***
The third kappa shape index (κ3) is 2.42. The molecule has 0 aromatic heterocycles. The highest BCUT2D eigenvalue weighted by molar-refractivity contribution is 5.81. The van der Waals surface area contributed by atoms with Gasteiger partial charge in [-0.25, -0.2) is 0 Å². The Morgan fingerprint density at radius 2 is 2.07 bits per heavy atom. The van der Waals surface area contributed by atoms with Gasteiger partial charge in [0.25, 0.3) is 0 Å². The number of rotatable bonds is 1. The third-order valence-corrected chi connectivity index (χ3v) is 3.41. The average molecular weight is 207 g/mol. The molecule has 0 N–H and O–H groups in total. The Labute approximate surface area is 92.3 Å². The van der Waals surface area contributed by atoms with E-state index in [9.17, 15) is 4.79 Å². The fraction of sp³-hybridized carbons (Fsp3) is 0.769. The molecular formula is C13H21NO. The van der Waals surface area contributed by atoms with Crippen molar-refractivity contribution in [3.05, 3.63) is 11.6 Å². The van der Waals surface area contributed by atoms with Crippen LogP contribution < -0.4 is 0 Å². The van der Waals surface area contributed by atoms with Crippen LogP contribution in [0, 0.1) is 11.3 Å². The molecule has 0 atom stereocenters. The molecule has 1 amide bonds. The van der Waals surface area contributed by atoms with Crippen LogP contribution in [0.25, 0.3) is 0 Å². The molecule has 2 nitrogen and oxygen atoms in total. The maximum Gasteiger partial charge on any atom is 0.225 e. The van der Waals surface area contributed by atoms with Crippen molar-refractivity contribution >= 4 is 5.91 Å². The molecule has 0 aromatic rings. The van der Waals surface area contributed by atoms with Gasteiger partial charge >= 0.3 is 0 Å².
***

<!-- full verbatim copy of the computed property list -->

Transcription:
The third kappa shape index (κ3) is 2.42. The molecule has 0 aromatic heterocycles. The highest BCUT2D eigenvalue weighted by molar-refractivity contribution is 5.81. The van der Waals surface area contributed by atoms with Gasteiger partial charge in [-0.25, -0.2) is 0 Å². The Morgan fingerprint density at radius 2 is 2.07 bits per heavy atom. The van der Waals surface area contributed by atoms with Gasteiger partial charge in [0.25, 0.3) is 0 Å². The number of rotatable bonds is 1. The third-order valence-corrected chi connectivity index (χ3v) is 3.41. The average molecular weight is 207 g/mol. The molecule has 0 N–H and O–H groups in total. The Labute approximate surface area is 92.3 Å². The van der Waals surface area contributed by atoms with E-state index in [9.17, 15) is 4.79 Å². The fraction of sp³-hybridized carbons (Fsp3) is 0.769. The molecular formula is C13H21NO. The van der Waals surface area contributed by atoms with Crippen molar-refractivity contribution in [3.05, 3.63) is 11.6 Å². The van der Waals surface area contributed by atoms with Crippen LogP contribution < -0.4 is 0 Å². The van der Waals surface area contributed by atoms with Crippen LogP contribution in [0, 0.1) is 11.3 Å². The molecule has 0 atom stereocenters. The molecule has 1 amide bonds. The van der Waals surface area contributed by atoms with Crippen LogP contribution in [0.25, 0.3) is 0 Å². The molecule has 2 nitrogen and oxygen atoms in total. The maximum Gasteiger partial charge on any atom is 0.225 e. The van der Waals surface area contributed by atoms with Crippen molar-refractivity contribution >= 4 is 5.91 Å². The molecule has 0 aromatic rings. The van der Waals surface area contributed by atoms with Gasteiger partial charge >= 0.3 is 0 Å².